The Star-Ledger

State Counteroffer Asks Utilities For $820 Million

Exelon also would have to sell two additional plants

The Star-Ledger — Friday, August 18, 2006

BY TOM JOHNSON
Star-Ledger Staff

State regulators yesterday came up with a long-awaited counteroffer to Exelon, asking the company to ante up $820 million in benefits and to sell two more power plants in New Jersey to win approval for its acquisition of the Public Service Enterprise Group, according to several people familiar with the offer.

The offer comes only four days before Chicago's Exelon's board of directors is scheduled to decide whether to continue to pursue the acquisition of the Newark energy conglomerate in an $18 billion deal that would create the nation's biggest power supplier and country's largest electric utility.

The companies yesterday declined to comment on the offer, given to them during a two-hour private meeting with staff of the Board of Public Utilities earlier in the day. Neither side would discuss specifics of the proposal, which ap pears to be far higher than the $600 million offer described as the company's "last and best offer" made two weeks ago.

While declining to discuss de tails, the agency released a statement saying it ensures "ratepayers will receive real benefits in real time." That apparently is an allu sion to criticism of the companies' own offer, which some argued included money from rate cases where the company had not yet proved its case.

While the $820 million benefits figure is higher than the $600 million offer, it would be spread out over a longer period of time, according to the people familiar with the offer.

Beyond seeking more money for customer rate relief, lower-income energy assistance and other programs, they said the state's counterproposal would force the company to litigate pending electric and gas rate cases pending before the agency as well as requiring the utility to refrain from seeking rate increases for the next five years.

The deal, announced back in December 2004, has been opposed by an unlikely coalition of consumer advocates, manufacturing interests and competitors, primar ily because of concerns the combined company would wield too much power in setting electric ity prices in the market.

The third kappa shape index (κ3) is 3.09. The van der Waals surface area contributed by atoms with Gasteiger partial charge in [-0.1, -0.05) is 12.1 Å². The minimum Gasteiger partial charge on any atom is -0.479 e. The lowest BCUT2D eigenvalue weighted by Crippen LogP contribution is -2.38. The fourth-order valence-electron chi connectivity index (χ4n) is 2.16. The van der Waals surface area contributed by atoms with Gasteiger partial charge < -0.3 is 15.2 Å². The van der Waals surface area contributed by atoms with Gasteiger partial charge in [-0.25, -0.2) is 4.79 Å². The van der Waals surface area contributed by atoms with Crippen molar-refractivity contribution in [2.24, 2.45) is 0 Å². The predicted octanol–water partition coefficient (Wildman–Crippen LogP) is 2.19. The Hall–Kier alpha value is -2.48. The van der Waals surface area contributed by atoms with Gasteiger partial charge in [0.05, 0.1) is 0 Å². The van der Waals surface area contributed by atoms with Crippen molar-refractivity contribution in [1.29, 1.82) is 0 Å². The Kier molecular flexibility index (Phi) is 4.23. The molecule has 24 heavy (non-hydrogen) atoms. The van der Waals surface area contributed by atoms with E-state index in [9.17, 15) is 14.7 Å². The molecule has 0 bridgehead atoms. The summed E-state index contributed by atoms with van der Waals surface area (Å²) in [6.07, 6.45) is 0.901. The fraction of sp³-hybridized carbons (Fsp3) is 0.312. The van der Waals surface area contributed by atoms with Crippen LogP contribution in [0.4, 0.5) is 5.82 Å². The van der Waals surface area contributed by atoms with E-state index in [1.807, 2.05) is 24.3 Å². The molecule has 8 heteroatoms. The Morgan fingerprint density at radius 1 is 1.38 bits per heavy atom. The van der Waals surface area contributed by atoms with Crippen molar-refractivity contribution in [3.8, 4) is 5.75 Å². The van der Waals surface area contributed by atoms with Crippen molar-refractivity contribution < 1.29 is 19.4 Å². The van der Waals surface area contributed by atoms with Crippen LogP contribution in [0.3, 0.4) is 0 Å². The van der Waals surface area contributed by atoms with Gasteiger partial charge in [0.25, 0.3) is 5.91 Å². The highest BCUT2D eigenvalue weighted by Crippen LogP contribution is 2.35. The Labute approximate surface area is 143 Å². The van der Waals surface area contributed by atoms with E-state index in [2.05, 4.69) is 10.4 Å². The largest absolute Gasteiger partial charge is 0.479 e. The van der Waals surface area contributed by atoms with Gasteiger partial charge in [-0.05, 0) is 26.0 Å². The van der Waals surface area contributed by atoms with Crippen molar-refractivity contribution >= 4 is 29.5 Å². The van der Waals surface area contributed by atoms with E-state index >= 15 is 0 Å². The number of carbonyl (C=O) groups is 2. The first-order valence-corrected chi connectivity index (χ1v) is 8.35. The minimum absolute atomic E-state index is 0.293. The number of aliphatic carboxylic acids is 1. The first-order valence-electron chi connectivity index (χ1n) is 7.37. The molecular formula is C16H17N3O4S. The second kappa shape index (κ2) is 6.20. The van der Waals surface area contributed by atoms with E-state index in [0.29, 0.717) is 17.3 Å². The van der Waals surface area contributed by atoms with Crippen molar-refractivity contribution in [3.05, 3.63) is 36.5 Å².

To address those concerns, the companies agreed to sell 5,600 megawatts of generating capacity, including four plants in New Jersey. The BPU offer would insist the company sell an additional two so- called peaking plants in the state, totaling more than 1,100 megawatts. One megawatt is enough to light about 800 homes.

While the state's latest counteroffer isn't as demanding as one made by the New Jersey Public Advocate, it would require the compa nies to increase their $600 million offer significantly. Previously, the companies said they would not go above the economic framework of their last offer.

Whether it is enough to make Exelon reconsider the deal remains to be seen. One analyst said the offer might be enough to move negotiations to a conclusion.

"It would appear to me, on both the money and divestiture issues, I could see the deal moving for ward," said Paul Fremont, an analyst with Jeffries & Co.

But consumer groups criticized the state counterproposal, saying it does not go far enough in ensuring consumers receive positive benefits from the deal.

"It will result in higher rates for consumers," said Phyllis Salowe- Kaye, executive director of New Jersey Citizen Action.

"Customers would still be vulnerable to the possibility of them raising rates," added Dena Mot tola, executive director of the New Jersey Public Interest Research Group.

Meanwhile, yesterday Gov. Jon Corzine said "it is time to bring this to conclusion," while stopping short of criticizing the state BPU for being too slow in rendering a decision in the case.

Corzine's comments came after he was asked whether he agreed with some lawmakers who suggested the state should wrap up its review of the deal, which would create the nation's biggest power supplier and country's largest electric utility.

"It is coming to a conclusion," Corzine said. "We're looking at the numbers. It's a negotiating process that hasn't come to a conclusion."

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